Sixteen persons submitted at least one serum specimen (eight case-patients and eight noncase-patients), and all were negative for anti-dengue IgM. Seven case-patients submitted both acute- and convalescent-phase serum specimens; of these, two persons were positive for leptospirosis by MAT and by IgM ELISA on convalescent testing. Leptospirosis was considered probable in three paired serum samples by MAT, all of which were IgM ELISA-positive on convalescent testing; two were negative by MAT and by IgM ELISA testing. One case-patient submitted only an acute-phase serum specimen, which was negative by both MAT and IgM ELISA. Analysis of additional blood specimens obtained from seven case-patients documented slightly elevated liver function tests in all seven patients and thrombocytopenia in three patients.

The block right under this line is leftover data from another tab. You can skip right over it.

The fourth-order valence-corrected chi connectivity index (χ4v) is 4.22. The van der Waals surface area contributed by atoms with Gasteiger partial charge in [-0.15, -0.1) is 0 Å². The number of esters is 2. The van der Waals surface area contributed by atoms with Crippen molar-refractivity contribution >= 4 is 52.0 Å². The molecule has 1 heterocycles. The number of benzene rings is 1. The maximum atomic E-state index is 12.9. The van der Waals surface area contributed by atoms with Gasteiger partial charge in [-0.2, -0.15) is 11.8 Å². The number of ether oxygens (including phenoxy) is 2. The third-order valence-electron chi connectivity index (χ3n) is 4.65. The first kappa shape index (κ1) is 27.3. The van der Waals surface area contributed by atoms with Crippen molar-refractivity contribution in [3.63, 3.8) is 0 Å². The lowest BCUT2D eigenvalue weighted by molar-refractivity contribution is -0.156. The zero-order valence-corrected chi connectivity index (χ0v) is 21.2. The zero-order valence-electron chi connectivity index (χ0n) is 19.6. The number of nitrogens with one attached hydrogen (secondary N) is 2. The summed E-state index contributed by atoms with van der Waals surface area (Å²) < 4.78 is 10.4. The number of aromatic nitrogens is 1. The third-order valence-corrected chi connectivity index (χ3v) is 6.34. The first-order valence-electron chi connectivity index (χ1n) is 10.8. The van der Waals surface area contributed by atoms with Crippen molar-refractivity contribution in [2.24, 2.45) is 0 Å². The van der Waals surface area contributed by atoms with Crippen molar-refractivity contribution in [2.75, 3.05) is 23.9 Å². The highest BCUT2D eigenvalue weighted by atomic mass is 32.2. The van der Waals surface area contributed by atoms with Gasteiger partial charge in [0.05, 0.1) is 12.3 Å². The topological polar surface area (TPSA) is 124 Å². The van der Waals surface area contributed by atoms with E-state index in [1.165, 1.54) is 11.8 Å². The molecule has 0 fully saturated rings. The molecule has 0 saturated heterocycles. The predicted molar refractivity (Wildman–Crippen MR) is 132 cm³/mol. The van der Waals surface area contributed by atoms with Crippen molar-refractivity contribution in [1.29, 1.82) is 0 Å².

Reported by: BE Reisberg, MD, R Wurtz, MD, Northwestern Univ Medical School, Chicago; P Diaz, MD, Chicago Dept of Public Health; B Francis, MD, State Epidemiologist, Illinois Dept of Public Health. P Zakowski, MD, Cedar-Sinai Medical Center, Los Angeles; S Fannin, MD, Los Angeles County Health Dept, Los Angeles; Stanislaus County Health Dept, Modesto; San Joaquin County Health Dept, Stockton; D Sesline, DVM, S Waterman, MD, State Epidemiologist, California Dept of Health Svcs. R Sanderson, MA, Hillsborough County Health Dept, Tampa; Florida Dept of Health. T McChesney, DVM, State Epidemiologist, Arkansas Dept of Health. R Boddie, MSN, M Levy, MD, District Epidemiologist, District of Columbia Commission of Public Health. G Miller, Jr, MD, State Epidemiologist, Virginia State Health Dept. G Herrera, MD, Ministry of Health, San Jose, Costa Rica. State Br, Div of Applied Public Health Training (proposed), Div of Prevention Research and Analytic Methods (proposed), Epidemiology Program Office; Dengue Br, and Meningitis and Special Pathogens Br, Div of Bacterial and Mycotic Diseases; Div of Vector-Borne Infectious Diseases, National Center for Infectious Diseases, CDC.

Editorial Note